I'm afraid your question is too vague for me to understand what class of questions you are referring to. I will therefore base this answer on the information you gave in your comment where you pointed out this Q&A as the one that prompted this discussion. You considered it:
[...] a made up problem, not to solve an existing issue, but just with the intention to create a broad collection of answers. That makes it a purely programmatic question [...]
Well, anything involving computers could be considered a programming question since computers are useless with no software running on them. However, basic system administration tasks like file renaming or other manipulation are right at the core of this site's topic. How could they not be?
I think you are seeing this as programming simply because you tend to use python for everything so, of course, you end up writing programs. There's nothing wrong with that but because you're so good at python, I get the feeling you're not really aware of the general purpose POSIX tools that all Linux flavors have by default.
grep (which is not a language, by the way) and
rename do not require programming knowledge to run them. The fact that you would approach an issue with a python script does not mean that the question was about programming.
The question you highlight is a case in point. It is a broad question asking about way of removing an extra character from many file names. That is a problem that i) could indeed be shared by future users; ii) can be used to highlight the abilities of the various tools making the answers easily adaptable to other problems.
I think that's where your pythonista view is clouding the issue. A python (or Perl, for that matter) script written to solve a particular problem is almost always "giving a man a fish". A solution using the core utilities available on any *nix system, one that highlights what these utilities can do, is usually "teaching a man to fish".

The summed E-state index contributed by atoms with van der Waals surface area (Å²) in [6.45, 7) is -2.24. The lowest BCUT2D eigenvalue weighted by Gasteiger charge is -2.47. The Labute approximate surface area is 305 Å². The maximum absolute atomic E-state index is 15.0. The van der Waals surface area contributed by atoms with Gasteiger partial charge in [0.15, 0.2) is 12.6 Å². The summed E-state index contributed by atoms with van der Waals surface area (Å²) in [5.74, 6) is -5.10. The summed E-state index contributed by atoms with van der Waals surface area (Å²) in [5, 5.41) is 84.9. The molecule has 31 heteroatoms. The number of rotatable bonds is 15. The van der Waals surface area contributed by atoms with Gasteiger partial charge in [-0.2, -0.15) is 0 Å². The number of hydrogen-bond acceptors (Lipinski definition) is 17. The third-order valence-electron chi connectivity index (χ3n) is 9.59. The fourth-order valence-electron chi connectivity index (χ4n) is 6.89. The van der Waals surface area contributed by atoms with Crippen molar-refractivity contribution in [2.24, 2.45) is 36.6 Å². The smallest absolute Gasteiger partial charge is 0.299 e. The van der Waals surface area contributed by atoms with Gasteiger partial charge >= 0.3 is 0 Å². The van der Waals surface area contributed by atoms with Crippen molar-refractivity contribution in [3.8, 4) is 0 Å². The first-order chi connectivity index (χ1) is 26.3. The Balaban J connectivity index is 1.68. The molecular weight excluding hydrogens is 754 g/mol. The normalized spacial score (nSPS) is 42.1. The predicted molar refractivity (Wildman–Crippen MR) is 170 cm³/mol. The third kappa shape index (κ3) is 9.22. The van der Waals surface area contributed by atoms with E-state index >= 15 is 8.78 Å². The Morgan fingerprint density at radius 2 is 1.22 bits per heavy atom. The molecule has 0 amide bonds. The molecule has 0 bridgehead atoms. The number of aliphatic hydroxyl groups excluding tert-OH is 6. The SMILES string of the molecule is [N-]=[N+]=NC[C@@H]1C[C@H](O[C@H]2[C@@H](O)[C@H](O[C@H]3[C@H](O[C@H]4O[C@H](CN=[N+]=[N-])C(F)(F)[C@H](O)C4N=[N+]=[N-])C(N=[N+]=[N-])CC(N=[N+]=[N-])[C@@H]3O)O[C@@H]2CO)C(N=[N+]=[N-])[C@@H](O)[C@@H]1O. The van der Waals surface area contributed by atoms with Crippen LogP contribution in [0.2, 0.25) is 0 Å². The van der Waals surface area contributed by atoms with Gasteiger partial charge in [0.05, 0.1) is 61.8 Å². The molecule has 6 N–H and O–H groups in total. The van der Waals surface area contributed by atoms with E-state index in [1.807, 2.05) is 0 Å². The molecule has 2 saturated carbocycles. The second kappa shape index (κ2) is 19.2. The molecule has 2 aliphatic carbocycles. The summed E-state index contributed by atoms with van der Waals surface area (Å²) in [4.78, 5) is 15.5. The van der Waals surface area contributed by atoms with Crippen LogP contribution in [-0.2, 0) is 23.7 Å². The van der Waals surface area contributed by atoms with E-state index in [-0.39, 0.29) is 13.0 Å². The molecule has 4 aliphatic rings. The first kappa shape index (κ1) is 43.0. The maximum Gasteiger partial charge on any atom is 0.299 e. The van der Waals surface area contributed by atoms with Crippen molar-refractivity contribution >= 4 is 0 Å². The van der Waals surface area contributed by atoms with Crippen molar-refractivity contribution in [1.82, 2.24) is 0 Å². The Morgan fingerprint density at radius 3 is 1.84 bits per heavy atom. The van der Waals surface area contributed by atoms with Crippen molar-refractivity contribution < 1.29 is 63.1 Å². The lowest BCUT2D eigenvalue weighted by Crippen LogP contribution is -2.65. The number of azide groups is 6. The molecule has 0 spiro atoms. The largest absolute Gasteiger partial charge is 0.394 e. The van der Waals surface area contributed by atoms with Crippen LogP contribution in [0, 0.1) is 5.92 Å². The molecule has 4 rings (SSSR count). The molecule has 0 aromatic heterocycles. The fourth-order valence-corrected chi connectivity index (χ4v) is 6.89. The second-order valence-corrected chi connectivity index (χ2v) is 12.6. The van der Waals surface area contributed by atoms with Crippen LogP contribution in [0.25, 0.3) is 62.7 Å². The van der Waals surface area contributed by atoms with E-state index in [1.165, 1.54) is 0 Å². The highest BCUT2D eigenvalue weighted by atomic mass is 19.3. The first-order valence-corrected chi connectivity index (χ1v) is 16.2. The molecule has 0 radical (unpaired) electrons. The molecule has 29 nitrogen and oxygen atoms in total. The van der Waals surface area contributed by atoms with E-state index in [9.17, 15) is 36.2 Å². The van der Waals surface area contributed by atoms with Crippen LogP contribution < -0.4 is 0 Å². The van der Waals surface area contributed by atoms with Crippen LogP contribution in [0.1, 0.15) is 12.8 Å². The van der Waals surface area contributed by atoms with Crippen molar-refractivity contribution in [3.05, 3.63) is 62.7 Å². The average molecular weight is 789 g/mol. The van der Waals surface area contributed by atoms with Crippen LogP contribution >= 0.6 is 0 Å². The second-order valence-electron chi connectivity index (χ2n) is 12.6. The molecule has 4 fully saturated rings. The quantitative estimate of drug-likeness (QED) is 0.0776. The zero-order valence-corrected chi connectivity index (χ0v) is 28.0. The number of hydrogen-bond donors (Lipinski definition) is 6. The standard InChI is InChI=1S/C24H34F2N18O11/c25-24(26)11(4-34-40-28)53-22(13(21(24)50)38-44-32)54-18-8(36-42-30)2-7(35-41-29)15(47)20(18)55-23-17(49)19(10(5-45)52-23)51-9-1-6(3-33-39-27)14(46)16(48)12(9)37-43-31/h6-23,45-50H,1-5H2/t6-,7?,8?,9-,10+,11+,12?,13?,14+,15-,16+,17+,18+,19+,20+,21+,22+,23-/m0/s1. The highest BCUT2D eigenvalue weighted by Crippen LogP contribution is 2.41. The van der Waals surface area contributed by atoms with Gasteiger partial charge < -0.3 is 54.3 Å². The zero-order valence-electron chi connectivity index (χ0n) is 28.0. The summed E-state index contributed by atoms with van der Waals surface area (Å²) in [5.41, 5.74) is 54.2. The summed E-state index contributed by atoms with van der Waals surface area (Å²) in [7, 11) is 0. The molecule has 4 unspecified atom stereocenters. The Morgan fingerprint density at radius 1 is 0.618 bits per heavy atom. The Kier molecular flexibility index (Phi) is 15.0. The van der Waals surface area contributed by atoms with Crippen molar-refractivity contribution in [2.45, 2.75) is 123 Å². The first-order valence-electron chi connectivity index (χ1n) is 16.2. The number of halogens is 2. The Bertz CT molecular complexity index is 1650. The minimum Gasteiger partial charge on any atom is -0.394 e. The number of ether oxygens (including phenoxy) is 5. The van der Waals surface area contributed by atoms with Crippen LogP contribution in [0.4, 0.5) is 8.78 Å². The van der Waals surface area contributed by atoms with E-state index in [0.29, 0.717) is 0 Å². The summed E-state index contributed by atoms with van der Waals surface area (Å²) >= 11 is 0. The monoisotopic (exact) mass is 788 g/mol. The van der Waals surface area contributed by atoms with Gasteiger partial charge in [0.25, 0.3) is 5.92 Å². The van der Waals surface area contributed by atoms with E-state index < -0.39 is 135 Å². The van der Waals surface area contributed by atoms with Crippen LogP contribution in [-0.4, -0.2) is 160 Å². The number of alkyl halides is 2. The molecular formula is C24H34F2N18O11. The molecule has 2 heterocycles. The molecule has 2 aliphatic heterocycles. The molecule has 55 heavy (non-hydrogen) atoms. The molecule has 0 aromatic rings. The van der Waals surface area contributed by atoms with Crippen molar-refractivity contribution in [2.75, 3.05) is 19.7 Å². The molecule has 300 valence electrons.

In other words, an answer showing a python or perl script that can rename files can be fun but it is unlikely to help someone who doesn't know how to hack in those languages already. An answer using
grep and regular expressions opens a whole world of possibilities that require no programming knowledge whatsoever except, perhaps, a working knowledge of regex.
More to the point, where would we be without these questions? Personally, I have no interest participating in a site whose questions are 90% "no wirlesses helps plase" and "black screen no X server". I find them uninteresting, repetitive and boring. They don't challenge me to find an answer. if I can give one, I either know it already or just need to spend the 5 minutes googling that the OP was too lazy to dedicate.
As for actual problems, yes, that's part of the site's mandate but not its entirety. The SE sites also aim to become a "repository of knowledge". For example, my post on U&L about replacing strings has received 168930 views at the time of writing and more than a hundred votes. There was no problem to solve there, however it serves to highlight certain commonly available tools and the things you can do with them, it serves as an answer to many similar questions. It's a reference. That is a Good Thing©.
So, in conclusion, no, the site is not only for "real" problems. It is also for imagined ones which, however, bear a close resemblance to everyday problems users might face. If you don't like these questions, just ignore them. As you can see, many of us like them and welcome them. Work on others if you don't. There's room for all of us! :)